One of Facebook’s newer features, photo tagging for pages, extends the power of brands; yet it’s one that, in our opinion, should be used carefully.
You can get the full scoop on the new photo tagging feature here, but, to sum it up, Facebook pages can now be tagged in photos. This means brands, products and companies can now be tagged, as compared to former tagging abilities that only let you target individuals. We’ve been trying to decide if this is a good or bad thing–and I’ve got a few thoughts on both sides of the spectrum.
Any time you can make your mark on Facebook, it helps increase your brand’s visibility–and photo tagging is no exception. Kyle Lacy wrote a great post about the top 5 ways to use photo tagging. He cites benefits like increased ownership in brand use and encouragement of influencers to build a deeper connection, among others.
Kyle also points out that when you tag a photo as a page, it shows up in the Photo tab and not on the wall, which we like—this seems to deter photo clutter while still affording prime visibility to tagged images.
I’ve read a lot of posts praising this new feature—and there’s certainly a lot of ways your brand or business can use photo-tagging to increase your visibility and engagement. But like a lot of good things in life (ice cream, happy hour, retail therapy), you can have too much of a good thing—and that includes a slew of photos tagged by your page.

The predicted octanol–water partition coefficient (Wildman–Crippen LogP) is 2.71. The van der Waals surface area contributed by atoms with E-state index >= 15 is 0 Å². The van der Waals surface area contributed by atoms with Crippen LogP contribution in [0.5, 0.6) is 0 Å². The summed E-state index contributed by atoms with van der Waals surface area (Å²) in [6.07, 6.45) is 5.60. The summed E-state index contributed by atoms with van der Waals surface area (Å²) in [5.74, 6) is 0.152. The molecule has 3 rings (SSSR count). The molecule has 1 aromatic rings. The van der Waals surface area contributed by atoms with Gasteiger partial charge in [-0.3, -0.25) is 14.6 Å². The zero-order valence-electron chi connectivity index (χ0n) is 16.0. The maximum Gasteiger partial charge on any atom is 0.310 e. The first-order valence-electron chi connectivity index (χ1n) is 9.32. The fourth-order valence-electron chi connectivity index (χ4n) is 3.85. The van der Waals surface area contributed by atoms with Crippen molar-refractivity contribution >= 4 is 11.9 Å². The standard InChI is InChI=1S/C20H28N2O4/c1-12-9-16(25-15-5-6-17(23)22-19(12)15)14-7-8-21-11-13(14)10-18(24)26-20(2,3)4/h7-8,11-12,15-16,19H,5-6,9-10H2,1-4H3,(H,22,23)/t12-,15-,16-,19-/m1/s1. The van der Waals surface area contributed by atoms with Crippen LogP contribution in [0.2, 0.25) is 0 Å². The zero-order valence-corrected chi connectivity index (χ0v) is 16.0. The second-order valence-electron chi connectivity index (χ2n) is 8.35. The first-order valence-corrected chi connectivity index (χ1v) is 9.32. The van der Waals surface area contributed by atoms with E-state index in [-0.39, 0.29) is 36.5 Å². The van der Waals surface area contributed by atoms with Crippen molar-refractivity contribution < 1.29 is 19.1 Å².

If you’re planning on using this service, we suggest coming up with a brief extension of your company’s social media policy (you have one of those, right?!) to address tagging photos as a page. While it’s cool to pop in as a product and tag that item in an individual’s photo, this could quickly become overbearing—and annoy your audience. And that’s the last thing you want to do. Remember: Facebook is about building an audience and enjoying conversation, not driving them away to talk smack about your brand.
In a nutshell? Don’t be spammy with this feature. You know how I feel about spam. And if you don’t? I hate it. It’s annoying and intrusive. Instead, use photo tagging wisely. Your brand—and your audience—will thank you.
Have you incorporated photo tagging into your page? How are you using it? And what do you think so far? I’d love to hear about your experience so far.